Uber driver Michael Pelletz is launching a new ridesharing service with a twist: All the drivers and passengers will be women. Chariot for Women will be active in the Boston area on April 19. But does the world need another ridesharing service? Especially one so specific? It turns out maybe it does.
“The premise is the same as all the other ridesharing services,” Pelletz said in a phone interview. “There’s a driver app and a client app, except that what makes us unique is our safety feature that other apps forgot to do.” The service’s patent-pending technology gives the driver and the client a code in the app after a ride request has been made. When the car arrives, the driver and passenger make sure their codes match before the passenger gets in the car. Chariot for Women donates 2 percent of every fare to charity, and the company does not use surge charging.
In addition to only having women as drivers, Pelletz uses Safer Places, which has a reputation for performing the most stringent background checks. Chariot for Women also requires that all drivers pass Massachusetts’ Criminal Offender Record Information (CORI) check, the same deep background check used in daycare centers and schools. Chariot for Women pays for the CORI check and will add fingerprinting for its drivers as soon as it’s possible.
The service will also pick up kids of any gender under age 13, as well as anyone of any age who identifies as a woman. “If they’re trans and identify as a woman, they can drive and ride with us, no problem at all,” Pelletz said.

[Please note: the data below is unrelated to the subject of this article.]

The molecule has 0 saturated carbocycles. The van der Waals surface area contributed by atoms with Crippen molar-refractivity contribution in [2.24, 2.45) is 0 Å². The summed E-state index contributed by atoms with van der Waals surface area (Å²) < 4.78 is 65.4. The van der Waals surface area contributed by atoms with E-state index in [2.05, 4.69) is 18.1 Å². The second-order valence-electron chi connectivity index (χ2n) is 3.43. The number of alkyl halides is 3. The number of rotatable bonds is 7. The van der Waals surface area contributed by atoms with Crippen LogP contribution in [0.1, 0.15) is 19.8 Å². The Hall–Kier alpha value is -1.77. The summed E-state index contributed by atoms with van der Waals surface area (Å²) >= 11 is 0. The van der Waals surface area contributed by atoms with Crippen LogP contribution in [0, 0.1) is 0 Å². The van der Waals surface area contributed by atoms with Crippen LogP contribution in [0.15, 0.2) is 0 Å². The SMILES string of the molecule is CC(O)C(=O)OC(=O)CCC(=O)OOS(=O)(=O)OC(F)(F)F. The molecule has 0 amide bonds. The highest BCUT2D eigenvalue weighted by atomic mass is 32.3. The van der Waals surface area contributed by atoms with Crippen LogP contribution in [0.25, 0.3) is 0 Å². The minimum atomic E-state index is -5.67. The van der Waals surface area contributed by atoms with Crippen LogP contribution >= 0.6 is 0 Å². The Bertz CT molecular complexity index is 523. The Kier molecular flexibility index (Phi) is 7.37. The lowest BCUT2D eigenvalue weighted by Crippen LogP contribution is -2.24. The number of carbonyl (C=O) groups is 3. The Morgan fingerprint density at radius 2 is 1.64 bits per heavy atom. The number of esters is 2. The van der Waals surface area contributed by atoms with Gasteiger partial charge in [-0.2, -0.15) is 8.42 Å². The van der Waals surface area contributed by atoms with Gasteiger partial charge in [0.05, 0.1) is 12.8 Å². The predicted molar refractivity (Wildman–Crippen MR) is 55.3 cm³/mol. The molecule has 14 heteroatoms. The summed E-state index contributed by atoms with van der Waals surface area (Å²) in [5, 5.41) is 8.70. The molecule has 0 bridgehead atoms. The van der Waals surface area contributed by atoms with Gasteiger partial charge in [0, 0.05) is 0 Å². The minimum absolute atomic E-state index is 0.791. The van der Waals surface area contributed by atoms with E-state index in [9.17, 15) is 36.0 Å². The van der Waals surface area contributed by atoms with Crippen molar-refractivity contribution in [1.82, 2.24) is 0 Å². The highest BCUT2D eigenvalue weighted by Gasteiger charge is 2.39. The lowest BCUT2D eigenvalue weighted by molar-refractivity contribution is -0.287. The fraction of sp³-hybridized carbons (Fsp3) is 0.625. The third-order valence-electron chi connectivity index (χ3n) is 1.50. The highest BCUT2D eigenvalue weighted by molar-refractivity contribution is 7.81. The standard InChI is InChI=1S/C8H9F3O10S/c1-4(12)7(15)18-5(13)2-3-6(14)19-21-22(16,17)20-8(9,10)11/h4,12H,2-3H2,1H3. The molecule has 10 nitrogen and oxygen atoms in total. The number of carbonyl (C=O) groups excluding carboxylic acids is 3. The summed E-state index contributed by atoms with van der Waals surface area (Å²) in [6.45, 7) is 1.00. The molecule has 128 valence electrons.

There are likely legal difficulties ahead for a service that states outright that it will not serve men. That doesn’t worry Pelletz. “We look forward to legal challenges. We want to show there’s inequality in safety in our industry. We hope to go to the U.S. Supreme Court to say that if there’s safety involved, there’s nothing wrong with providing a service for women.”
That safety issue is making headlines lately, especially for Uber. BuzzFeed obtained screenshots in March showing thousands of complaints against the company seeming to involve rape and sexual assault. In December 2014, an Uber driver in India was arrested on suspicion of raping a passenger. And just today, Uber agreed to pay $25 million for overstating the thoroughness of its background checks.
“We’re doing this because there is such inequality when it comes to security that afflicts driver and rider due to gender,” Pelletz reiterated. “Women are across the world the ones being harassed and assaulted by male drivers. In my eight months as an Uber driver, I didn’t hear any negative feedback from men.”
There’s also the question of whether this is empowering women or patronizing them. So I put the question to social media and, to my surprise, got a unanimous response: yes, if there were a women-only ridesharing service, every woman who answered my question would use it. Women in my unscientific poll mentioned feeling anxious when they get in a car with a strange man, not trusting the vetting process used by current services and the “creep factor.” The enthusiasm for an all-female service ranged from “I would be all over it” to “HELL YES” [caps hers]. And one woman pretty much summed up the issue with her response: “Honestly, yes, probably. I do sigh in relief when I get into a car with a woman.”
“Our goal is that in five years, we want this issue to not even be an issue anymore,” said Pelletz. “We hope other rideshare companies follow in our footsteps to make it safer. Right now, that safety is not happening.”